We managed to find a cafe that wasn't closed, and I had a cappuccino which was shitty. The walk back to the train station was more laborious than the walk to the town from the train station, which is to be expected. The whole day was very enjoyable, even if it was really, really cold. But still: it was something new, something different, and it was him. I laughed a lot. I thought a lot. I had a lot of fun.
We got back to Cambridge at about 5pm. I went to Evensong at the college chapel - shocking! It was convenient because he had to light candles and collect money (okay, tithes, however it is spelled) from the people there, and Billy, my housemate, who usually sings in the choir, had a solo, so I thought I would go and hear him sing. I think my expectations were a bit stupid. I thought I would just sit there and listen to the choir for 45 minutes, and then the preacher would give a sermon for 15 minutes, and then it would be done.
Alas, there was a lot of standing and sitting, a couple of sing-along hymns, some prayers, and some lessons (i.e. excerpts from the Bible). I honestly wasn't sure what the difference was between the two passages; the basic idea seemed to be to not sin...which is the basic idea of religion anyway. It was really cold in the chapel and I was a bit hungry, so at one point, I started thinking about what I would order when we went to the Indian restaurant up the hill after Evensong. Mostly, though, I spent the time thinking about things - my PhD, my going out with Dominic, myself. Alas, I did not have some miraculous religious conversion. However, the songs were very nice, and I really like the sound of the church organ (even if the organist played a few bum notes).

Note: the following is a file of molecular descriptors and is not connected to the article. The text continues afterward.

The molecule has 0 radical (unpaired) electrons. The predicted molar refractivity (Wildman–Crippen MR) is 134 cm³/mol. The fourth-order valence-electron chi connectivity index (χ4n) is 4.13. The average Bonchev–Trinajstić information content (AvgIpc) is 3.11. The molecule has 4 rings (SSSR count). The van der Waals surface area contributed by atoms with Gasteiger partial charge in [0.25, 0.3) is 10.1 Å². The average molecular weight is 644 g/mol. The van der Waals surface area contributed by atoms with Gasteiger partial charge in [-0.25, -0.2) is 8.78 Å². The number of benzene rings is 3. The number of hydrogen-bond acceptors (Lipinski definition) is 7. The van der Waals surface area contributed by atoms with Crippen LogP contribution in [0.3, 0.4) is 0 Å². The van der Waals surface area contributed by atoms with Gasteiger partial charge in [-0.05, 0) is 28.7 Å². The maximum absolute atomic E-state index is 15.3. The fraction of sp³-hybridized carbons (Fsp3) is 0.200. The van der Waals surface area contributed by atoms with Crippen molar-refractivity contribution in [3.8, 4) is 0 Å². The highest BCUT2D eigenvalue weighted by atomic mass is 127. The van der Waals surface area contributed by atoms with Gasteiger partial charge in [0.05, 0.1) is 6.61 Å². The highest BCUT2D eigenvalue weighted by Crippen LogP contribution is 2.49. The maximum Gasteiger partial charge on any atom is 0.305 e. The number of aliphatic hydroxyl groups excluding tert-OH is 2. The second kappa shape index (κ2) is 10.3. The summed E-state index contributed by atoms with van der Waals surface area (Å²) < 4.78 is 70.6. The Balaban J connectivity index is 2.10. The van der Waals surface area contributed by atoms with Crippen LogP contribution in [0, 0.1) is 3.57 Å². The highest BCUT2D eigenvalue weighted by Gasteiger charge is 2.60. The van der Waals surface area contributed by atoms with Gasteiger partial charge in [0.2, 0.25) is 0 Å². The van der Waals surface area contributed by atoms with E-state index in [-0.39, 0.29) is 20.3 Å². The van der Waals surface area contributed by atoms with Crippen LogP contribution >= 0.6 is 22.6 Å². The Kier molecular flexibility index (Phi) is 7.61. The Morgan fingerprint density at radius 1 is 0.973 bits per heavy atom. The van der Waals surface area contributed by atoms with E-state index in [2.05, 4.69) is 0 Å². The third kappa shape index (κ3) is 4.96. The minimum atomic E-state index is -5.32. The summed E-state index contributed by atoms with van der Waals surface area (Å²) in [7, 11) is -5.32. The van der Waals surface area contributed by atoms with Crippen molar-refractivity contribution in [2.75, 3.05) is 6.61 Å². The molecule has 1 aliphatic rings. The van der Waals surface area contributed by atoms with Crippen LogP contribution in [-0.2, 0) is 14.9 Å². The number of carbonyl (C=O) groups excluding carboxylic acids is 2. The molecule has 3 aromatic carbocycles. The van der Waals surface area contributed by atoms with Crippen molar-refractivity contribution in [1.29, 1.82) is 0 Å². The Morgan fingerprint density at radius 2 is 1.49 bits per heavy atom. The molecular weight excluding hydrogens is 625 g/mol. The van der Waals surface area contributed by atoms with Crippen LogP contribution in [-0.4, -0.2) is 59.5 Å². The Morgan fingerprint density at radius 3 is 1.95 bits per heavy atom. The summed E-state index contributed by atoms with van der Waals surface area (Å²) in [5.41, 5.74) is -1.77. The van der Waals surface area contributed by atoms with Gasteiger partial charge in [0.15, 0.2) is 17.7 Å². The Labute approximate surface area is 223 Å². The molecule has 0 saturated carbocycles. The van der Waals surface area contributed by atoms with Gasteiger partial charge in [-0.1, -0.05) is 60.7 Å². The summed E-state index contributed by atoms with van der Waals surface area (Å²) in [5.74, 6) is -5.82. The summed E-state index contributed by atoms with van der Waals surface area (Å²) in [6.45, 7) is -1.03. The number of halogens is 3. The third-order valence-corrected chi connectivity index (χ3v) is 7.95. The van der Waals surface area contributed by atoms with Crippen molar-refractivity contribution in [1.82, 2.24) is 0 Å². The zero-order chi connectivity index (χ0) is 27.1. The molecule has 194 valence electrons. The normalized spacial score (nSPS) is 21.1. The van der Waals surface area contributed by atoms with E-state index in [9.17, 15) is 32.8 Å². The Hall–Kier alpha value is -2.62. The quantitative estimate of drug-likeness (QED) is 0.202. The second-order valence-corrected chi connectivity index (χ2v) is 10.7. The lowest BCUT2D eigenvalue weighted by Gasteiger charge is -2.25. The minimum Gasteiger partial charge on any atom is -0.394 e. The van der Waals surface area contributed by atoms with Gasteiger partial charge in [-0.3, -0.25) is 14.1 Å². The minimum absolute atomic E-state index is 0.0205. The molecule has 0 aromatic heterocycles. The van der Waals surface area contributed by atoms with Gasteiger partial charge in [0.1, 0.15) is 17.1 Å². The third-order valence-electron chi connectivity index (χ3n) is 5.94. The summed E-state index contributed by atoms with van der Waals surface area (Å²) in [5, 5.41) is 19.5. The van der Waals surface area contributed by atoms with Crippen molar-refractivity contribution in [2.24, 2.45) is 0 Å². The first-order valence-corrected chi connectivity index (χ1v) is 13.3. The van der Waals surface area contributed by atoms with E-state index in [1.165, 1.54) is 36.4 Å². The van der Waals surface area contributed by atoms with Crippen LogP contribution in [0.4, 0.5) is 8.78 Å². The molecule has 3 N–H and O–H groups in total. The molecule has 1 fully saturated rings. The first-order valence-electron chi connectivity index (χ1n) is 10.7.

Dinner was at Maharajah. I prefer the other Indian restaurant that we usually go to. He came back to my place, where I gave him his gift, which consists of a card, strawberry shower gel from the Body Shop, and exactly two Lindor milk chocolate balls. I wanted to buy a small box of chocolate but 1) I didn't have time to go to Sainsbury's; and 2) he said once that he didn't like chocolate and so I wasn't sure if it was a good idea. It turned out that he loves those specific ones; his parents recently sent him a box of things, including those chocolates. How nice, right? The Body Shop thing was just because we talked about it last week, and he seemed intrigued when I mentioned that it's soap-free. The main thing that I wanted to give him was the card. I think it's quite well-written and honest. It's not over-the-top, it's not a declaration of my undying love; it's a conveyance of my present feelings, which I think is nice to reveal to the other party once in a while.